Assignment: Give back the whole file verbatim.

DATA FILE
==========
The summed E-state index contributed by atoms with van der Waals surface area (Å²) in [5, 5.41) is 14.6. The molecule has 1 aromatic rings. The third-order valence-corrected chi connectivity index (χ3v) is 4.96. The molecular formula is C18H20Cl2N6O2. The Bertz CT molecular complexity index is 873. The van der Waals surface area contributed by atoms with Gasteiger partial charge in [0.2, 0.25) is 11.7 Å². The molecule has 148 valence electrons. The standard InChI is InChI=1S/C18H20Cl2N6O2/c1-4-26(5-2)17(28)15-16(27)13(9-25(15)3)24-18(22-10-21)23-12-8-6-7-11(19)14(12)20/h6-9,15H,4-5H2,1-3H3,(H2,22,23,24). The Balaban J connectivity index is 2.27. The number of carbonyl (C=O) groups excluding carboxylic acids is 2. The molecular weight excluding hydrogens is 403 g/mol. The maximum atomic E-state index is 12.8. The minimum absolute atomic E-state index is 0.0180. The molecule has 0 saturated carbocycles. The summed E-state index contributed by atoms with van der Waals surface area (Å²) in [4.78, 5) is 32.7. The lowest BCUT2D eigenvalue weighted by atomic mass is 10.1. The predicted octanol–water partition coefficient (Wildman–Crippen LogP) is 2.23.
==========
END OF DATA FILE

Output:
The summed E-state index contributed by atoms with van der Waals surface area (Å²) in [5, 5.41) is 14.6. The molecule has 1 aromatic rings. The third-order valence-corrected chi connectivity index (χ3v) is 4.96. The molecular formula is C18H20Cl2N6O2. The Bertz CT molecular complexity index is 873. The van der Waals surface area contributed by atoms with Gasteiger partial charge in [0.2, 0.25) is 11.7 Å². The molecule has 148 valence electrons. The standard InChI is InChI=1S/C18H20Cl2N6O2/c1-4-26(5-2)17(28)15-16(27)13(9-25(15)3)24-18(22-10-21)23-12-8-6-7-11(19)14(12)20/h6-9,15H,4-5H2,1-3H3,(H2,22,23,24). The Balaban J connectivity index is 2.27. The number of carbonyl (C=O) groups excluding carboxylic acids is 2. The molecular weight excluding hydrogens is 403 g/mol. The maximum atomic E-state index is 12.8. The minimum absolute atomic E-state index is 0.0180. The molecule has 0 saturated carbocycles. The summed E-state index contributed by atoms with van der Waals surface area (Å²) in [4.78, 5) is 32.7. The lowest BCUT2D eigenvalue weighted by atomic mass is 10.1. The predicted octanol–water partition coefficient (Wildman–Crippen LogP) is 2.23.